SUDDEN HACKATHON: How to utilize nutrients contained in sewage sludge?

08.03.2023 | Blog

Well-managed nutrient recycling promotes self-sufficiency in our food systems and lessens its environmental impact. The phosphorus retained in sewage sludge have the potential to become a sustainable source of agricultural fertilizer. Still, along with nutrients and organic matter, sludge also contains pollutants harmful to the environment, plants, and organisms, including the residues of pharmaceuticals. Safe utilization of the sewage sludge based nutrients requires  more information on the occurrence of these potentially harmful substances and their removal. 

There are many steps and stakeholders between sludge production, handling and its end use: the value chain of sludge based nutrients, understood as a socio-technical system, consists of networks of actors (collective associations, individuals, business) and institutions (regulators, processors, technical and social norms and standards), along with technological artefacts and related knowledge. Hence reaching innovative solutions requires changes that are not only technological but also organisational, economic, institutional and socio-cultural. To ensure the acceptability of the end product, there is a consensus that responsibilities and regulations need to be better resolved.

This first hackathon organized by the SUDDEN project on January 25th brought together stakeholders throughout the whole value chain of sewage sludge, from operators of wastewater treatment plants to sludge processors, farmers’ representatives, grain buyers and regulators (see illustration). The event aimed at testing the basis for a multi-stakeholder approach for innovation under the conviction that a systemic, integrated and collaborative understanding of the whole value chain is essential to avoid cognitive biases and ideas segregation. This brief post reports on the central results of this dialogue.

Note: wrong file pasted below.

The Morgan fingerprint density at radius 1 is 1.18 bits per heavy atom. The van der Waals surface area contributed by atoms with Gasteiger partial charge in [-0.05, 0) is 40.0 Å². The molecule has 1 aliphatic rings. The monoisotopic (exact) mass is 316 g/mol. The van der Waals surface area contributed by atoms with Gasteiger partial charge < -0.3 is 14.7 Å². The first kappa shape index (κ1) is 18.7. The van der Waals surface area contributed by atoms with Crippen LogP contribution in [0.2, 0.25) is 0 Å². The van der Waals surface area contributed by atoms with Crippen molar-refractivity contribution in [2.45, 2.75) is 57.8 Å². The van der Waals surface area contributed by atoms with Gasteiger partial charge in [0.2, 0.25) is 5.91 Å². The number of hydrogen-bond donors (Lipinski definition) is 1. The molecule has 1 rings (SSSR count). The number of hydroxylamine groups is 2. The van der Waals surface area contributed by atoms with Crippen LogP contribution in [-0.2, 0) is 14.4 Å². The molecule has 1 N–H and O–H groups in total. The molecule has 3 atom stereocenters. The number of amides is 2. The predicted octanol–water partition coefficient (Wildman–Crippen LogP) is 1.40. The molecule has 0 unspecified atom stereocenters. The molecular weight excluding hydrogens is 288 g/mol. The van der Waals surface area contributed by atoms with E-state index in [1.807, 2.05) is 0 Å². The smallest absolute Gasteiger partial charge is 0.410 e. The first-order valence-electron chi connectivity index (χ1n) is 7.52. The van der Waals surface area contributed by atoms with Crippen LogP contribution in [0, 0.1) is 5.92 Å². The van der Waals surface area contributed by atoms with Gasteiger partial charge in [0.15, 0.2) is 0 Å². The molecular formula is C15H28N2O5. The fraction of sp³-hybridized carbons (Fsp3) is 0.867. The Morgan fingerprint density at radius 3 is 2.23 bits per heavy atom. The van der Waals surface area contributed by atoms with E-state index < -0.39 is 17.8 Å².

Consensus that nutrients from sludge could be better utilized if offset by safety concerns

Sewage sludge based nutrients could be utilized better when done safely. There was a shared need among the participants to find a compromise and stick to it when considering all possible stakeholders related to the subject. Technical solutions are needed, but systemic implications are also of great concern. Hence the participants recognize the importance of bringing together the participation of social actors, institutions and researchers to address issues of agreement and contestation. This could be possible, e.g. through a multidisciplinary, solution-oriented task force that would link to decision-making in a formatted process. 

Uncertainties raised were related to safety. In Finland, contaminants, such as heavy metals and bacteria, are well monitored and managed.However, organic pollutants, including residues of pharmaceuticals, need a more comprehensive approach as their potential risks are not fully understood — biotoxicity being among the major concerns. Unless they can be removed from sludge, these pollutants may end up into the environment, degrading its integrity and affecting the soil environment and health of our food systems through agricultural crops. Participants agreed that to ensure safety, further scientific research should consider combined inputs from social, technical and environmental perspectives.